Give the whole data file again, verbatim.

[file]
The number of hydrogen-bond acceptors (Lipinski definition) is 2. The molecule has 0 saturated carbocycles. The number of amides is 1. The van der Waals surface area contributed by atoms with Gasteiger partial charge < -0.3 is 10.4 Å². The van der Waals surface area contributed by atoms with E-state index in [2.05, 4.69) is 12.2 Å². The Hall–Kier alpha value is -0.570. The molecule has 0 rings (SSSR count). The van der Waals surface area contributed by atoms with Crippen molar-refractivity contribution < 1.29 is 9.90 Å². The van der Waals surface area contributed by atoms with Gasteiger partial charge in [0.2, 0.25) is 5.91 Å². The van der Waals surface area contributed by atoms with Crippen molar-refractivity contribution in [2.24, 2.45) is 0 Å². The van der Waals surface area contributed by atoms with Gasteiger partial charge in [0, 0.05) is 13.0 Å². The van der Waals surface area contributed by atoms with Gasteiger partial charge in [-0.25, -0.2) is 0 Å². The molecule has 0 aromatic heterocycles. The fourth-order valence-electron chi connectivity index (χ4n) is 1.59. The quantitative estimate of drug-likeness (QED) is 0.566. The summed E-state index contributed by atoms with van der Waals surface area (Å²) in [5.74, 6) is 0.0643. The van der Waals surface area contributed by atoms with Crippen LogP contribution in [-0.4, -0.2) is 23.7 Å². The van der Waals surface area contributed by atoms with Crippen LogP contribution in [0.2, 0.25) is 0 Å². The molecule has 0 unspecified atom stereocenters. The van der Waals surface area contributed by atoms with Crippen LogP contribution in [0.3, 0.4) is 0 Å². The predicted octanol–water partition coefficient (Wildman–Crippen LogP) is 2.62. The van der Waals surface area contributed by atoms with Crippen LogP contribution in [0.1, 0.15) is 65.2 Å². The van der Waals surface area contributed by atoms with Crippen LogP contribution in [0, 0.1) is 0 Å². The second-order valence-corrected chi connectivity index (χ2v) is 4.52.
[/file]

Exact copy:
The number of hydrogen-bond acceptors (Lipinski definition) is 2. The molecule has 0 saturated carbocycles. The number of amides is 1. The van der Waals surface area contributed by atoms with Gasteiger partial charge < -0.3 is 10.4 Å². The van der Waals surface area contributed by atoms with E-state index in [2.05, 4.69) is 12.2 Å². The Hall–Kier alpha value is -0.570. The molecule has 0 rings (SSSR count). The van der Waals surface area contributed by atoms with Crippen molar-refractivity contribution < 1.29 is 9.90 Å². The van der Waals surface area contributed by atoms with Gasteiger partial charge in [0.2, 0.25) is 5.91 Å². The van der Waals surface area contributed by atoms with Crippen molar-refractivity contribution in [2.24, 2.45) is 0 Å². The van der Waals surface area contributed by atoms with Gasteiger partial charge in [0, 0.05) is 13.0 Å². The van der Waals surface area contributed by atoms with Gasteiger partial charge in [-0.25, -0.2) is 0 Å². The molecule has 0 aromatic heterocycles. The fourth-order valence-electron chi connectivity index (χ4n) is 1.59. The quantitative estimate of drug-likeness (QED) is 0.566. The summed E-state index contributed by atoms with van der Waals surface area (Å²) in [5.74, 6) is 0.0643. The van der Waals surface area contributed by atoms with Crippen LogP contribution in [-0.4, -0.2) is 23.7 Å². The van der Waals surface area contributed by atoms with Crippen LogP contribution in [0.2, 0.25) is 0 Å². The molecule has 0 unspecified atom stereocenters. The van der Waals surface area contributed by atoms with Crippen LogP contribution in [0.3, 0.4) is 0 Å². The predicted octanol–water partition coefficient (Wildman–Crippen LogP) is 2.62. The van der Waals surface area contributed by atoms with Crippen LogP contribution in [0.1, 0.15) is 65.2 Å². The van der Waals surface area contributed by atoms with Crippen LogP contribution in [0, 0.1) is 0 Å². The second-order valence-corrected chi connectivity index (χ2v) is 4.52.